Limond in last-chance saloon

Willie Limond admits his British and Commonwealth light-welterweight title bout with Curtis Woodhouse at the Braehead Arena in Glasgow on June 27 is a must-win fight if he is to continue his boxing career.

Limond makes the second defence of his Commonwealth crown against Woodhouse, who defends the British belt for the first time since his memorable win against Darren Hamilton in February.

And the Glaswegian revealed he is desperate to come out on top in the Sky Sports televised clash in order to continue his 15-year association with the sport.

\"I can't afford any slip-ups, there is no margin for error,\" said Limond. \"I like to put myself under a bit of pressure because I feel I respond better and I have done that.

\"I am 35 and I know my time in boxing now, I need to take it one fight at a time. I know if this doesn't go my way it could be the end of it and I don't feel ready to retire yet, I want to keep this going.

\"I am not thinking about retiring but obviously it will be at the back of any fighter's mind at this stage of their career.

\"I am concentrating on myself and worrying about what I am going to be doing in this fight. I have trained so hard for it and I know Curtis will have done as well. I am not thinking about retiring but if reality comes into it then it is a possibility.\"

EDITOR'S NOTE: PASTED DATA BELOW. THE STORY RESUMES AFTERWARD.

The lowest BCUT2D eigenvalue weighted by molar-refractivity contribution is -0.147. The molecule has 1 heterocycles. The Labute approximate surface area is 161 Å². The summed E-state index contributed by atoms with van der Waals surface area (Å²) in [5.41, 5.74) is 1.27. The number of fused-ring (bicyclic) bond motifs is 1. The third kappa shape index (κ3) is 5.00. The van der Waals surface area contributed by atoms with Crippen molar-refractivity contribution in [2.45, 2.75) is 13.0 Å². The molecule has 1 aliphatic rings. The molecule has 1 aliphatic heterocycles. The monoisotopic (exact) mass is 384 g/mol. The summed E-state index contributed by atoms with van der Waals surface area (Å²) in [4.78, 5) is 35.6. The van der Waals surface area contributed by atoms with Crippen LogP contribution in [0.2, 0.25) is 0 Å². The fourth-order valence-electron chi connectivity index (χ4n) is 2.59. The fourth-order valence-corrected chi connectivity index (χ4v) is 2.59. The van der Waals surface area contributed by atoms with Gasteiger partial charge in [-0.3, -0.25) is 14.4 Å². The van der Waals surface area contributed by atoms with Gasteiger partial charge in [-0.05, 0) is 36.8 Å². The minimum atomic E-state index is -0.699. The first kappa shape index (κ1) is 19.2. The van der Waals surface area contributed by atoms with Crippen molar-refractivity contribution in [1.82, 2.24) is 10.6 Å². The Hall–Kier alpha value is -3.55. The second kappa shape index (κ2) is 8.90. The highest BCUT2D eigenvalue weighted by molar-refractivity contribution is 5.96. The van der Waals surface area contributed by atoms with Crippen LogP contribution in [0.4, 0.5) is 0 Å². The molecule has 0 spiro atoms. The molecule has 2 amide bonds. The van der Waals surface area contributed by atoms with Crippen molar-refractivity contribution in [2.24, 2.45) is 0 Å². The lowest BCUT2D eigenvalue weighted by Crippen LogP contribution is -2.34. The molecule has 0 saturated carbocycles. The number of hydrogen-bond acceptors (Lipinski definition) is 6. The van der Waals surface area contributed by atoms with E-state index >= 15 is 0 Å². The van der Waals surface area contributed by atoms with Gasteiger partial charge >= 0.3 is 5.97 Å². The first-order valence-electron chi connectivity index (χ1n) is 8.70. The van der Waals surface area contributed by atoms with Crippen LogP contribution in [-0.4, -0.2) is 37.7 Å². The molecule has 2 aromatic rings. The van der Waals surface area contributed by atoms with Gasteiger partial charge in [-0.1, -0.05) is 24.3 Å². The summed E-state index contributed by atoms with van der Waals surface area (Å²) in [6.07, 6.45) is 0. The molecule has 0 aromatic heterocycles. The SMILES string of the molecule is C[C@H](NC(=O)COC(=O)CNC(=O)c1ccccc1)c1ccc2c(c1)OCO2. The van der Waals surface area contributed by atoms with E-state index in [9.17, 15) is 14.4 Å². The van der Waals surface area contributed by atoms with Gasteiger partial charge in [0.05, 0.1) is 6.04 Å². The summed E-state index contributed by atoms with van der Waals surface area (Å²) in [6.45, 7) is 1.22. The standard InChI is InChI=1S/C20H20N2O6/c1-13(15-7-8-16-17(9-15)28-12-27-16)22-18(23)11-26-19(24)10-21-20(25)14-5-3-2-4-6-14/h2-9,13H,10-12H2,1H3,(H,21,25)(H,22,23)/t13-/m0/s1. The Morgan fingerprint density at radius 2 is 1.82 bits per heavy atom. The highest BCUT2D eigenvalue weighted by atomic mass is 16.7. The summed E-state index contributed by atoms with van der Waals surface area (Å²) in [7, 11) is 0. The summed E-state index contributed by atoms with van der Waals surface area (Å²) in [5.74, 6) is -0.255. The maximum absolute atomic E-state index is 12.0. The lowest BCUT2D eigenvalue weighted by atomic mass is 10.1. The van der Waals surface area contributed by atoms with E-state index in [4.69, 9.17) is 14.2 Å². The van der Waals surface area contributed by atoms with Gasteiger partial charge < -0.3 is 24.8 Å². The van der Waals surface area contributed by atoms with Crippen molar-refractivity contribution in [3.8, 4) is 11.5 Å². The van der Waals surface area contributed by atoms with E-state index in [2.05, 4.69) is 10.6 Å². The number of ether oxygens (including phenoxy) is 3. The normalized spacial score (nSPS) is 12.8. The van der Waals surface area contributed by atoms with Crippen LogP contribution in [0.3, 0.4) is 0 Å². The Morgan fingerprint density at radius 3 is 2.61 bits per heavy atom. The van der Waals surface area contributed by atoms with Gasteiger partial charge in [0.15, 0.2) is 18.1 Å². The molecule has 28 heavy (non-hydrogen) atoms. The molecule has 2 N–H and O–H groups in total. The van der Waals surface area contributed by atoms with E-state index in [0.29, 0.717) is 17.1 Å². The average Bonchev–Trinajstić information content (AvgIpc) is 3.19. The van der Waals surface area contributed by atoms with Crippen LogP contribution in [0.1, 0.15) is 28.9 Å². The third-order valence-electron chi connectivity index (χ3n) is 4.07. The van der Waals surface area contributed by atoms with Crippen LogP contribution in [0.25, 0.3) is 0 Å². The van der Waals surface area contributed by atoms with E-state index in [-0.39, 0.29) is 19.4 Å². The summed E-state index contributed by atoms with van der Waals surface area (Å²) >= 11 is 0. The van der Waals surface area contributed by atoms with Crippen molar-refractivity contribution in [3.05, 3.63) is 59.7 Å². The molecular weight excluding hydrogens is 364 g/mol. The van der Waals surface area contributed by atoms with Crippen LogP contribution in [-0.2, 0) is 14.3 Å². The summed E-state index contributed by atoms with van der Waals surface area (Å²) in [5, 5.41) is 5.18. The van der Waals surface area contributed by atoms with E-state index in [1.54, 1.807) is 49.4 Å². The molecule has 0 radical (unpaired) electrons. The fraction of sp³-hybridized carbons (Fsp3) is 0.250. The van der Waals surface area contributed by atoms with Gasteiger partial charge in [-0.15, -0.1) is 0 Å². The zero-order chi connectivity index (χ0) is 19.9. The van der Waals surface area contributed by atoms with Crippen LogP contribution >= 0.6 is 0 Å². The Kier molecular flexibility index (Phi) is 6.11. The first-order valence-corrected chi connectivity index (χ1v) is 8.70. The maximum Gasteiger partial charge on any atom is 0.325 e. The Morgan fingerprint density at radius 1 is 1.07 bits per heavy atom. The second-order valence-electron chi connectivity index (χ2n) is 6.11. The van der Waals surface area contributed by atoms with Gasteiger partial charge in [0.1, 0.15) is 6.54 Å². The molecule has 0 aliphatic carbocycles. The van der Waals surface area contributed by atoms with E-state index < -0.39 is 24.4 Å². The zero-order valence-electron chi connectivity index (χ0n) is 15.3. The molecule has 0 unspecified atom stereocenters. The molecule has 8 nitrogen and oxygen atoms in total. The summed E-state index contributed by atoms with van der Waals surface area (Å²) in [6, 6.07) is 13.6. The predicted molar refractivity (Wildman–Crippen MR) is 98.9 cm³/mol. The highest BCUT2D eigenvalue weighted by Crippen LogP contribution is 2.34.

Limond, who has come up short in his two previous attempts at winning the Lonsdale title, admits becoming a two-belt champion would be a remarkable achievement.

\"I would love to be a two-belt champion and hold the British and the Commonwealth titles at the same time,\" said Limond. \"The British title on its own is a prestigious belt but to have the Commonwealth as well as the British, well there are a lot better fighters than me who have never done that. I would be delighted if I could achieve that.

Limond believes he has the skillset to beat Woodhouse but revealed he has the utmost respect for what the 34-year-old has achieved during his relatively shirt boxing career.

\"I saw his fight with Darren Hamilton. Curtis found an extra gear which I didn't think he had, an extra level which I didn't think he had, so I take my hat off to him for that,\" he said.

\"I have always admired Curtis and the way he goes about his business. He has come in on the back of being a good, solid professional football player and he was written off early door. But he has achieved a British title, something I am yet to do. I have to take my hat off to him.

\"But I know I can fight going forward, I can fight on the back foot, I can fight different angles and I can fight southpaw.

\"There is not only one way I can fight so I am not fussed about how Curtis approaches the fight. I have sparred with that many different sparring partners that I am prepared for anything that I believe can happen. If he wants to stand and trade, I will stand and trade.

\"I do rate him as a fighter. I think the win against Darren Hamilton was a very close fight. I didn't think Hamilton was at his best that night but Curtis did brilliantly to win it, fair play to him.\"

A packed card in Glasgow sees Ricky Burns take on unbeaten Montenegrin Dejan Zlaticanin in a world title eliminator while Stephen Simmons defends his WBC International Silver Cruiserweight title against bitter rival Wadi Camacho.